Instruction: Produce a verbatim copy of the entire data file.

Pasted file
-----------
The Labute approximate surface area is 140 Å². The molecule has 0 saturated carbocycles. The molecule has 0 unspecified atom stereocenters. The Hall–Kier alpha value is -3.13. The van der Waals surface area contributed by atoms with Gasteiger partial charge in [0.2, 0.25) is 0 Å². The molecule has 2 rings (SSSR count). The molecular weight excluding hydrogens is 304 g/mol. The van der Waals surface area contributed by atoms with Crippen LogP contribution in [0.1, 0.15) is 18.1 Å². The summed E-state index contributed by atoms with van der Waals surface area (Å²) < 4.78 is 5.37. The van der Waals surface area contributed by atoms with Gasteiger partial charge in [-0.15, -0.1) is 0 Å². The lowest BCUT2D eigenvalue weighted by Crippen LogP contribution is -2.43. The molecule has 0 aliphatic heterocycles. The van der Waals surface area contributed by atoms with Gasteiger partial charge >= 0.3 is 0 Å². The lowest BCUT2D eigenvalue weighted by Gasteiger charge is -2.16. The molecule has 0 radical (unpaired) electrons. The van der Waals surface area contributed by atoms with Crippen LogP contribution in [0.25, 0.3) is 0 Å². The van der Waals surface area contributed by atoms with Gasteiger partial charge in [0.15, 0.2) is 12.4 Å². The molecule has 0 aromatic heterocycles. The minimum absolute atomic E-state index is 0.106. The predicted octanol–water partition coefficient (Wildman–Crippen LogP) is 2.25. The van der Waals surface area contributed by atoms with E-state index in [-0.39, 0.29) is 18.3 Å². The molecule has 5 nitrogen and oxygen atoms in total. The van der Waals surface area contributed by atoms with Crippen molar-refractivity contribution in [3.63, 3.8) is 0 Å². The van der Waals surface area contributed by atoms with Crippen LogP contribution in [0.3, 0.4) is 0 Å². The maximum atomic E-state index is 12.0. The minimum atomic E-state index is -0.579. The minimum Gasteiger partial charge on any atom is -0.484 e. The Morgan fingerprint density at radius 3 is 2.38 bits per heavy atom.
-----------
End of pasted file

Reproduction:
The Labute approximate surface area is 140 Å². The molecule has 0 saturated carbocycles. The molecule has 0 unspecified atom stereocenters. The Hall–Kier alpha value is -3.13. The van der Waals surface area contributed by atoms with Gasteiger partial charge in [0.2, 0.25) is 0 Å². The molecule has 2 rings (SSSR count). The molecular weight excluding hydrogens is 304 g/mol. The van der Waals surface area contributed by atoms with Crippen LogP contribution in [0.1, 0.15) is 18.1 Å². The summed E-state index contributed by atoms with van der Waals surface area (Å²) < 4.78 is 5.37. The van der Waals surface area contributed by atoms with Gasteiger partial charge in [-0.15, -0.1) is 0 Å². The lowest BCUT2D eigenvalue weighted by Crippen LogP contribution is -2.43. The molecule has 0 aliphatic heterocycles. The van der Waals surface area contributed by atoms with Gasteiger partial charge >= 0.3 is 0 Å². The lowest BCUT2D eigenvalue weighted by Gasteiger charge is -2.16. The molecule has 0 radical (unpaired) electrons. The van der Waals surface area contributed by atoms with Crippen LogP contribution in [0.25, 0.3) is 0 Å². The van der Waals surface area contributed by atoms with Gasteiger partial charge in [0.15, 0.2) is 12.4 Å². The molecule has 0 aromatic heterocycles. The minimum absolute atomic E-state index is 0.106. The predicted octanol–water partition coefficient (Wildman–Crippen LogP) is 2.25. The van der Waals surface area contributed by atoms with E-state index in [-0.39, 0.29) is 18.3 Å². The molecule has 5 nitrogen and oxygen atoms in total. The van der Waals surface area contributed by atoms with Crippen molar-refractivity contribution in [3.63, 3.8) is 0 Å². The van der Waals surface area contributed by atoms with Crippen LogP contribution in [0.3, 0.4) is 0 Å². The maximum atomic E-state index is 12.0. The minimum atomic E-state index is -0.579. The minimum Gasteiger partial charge on any atom is -0.484 e. The Morgan fingerprint density at radius 3 is 2.38 bits per heavy atom.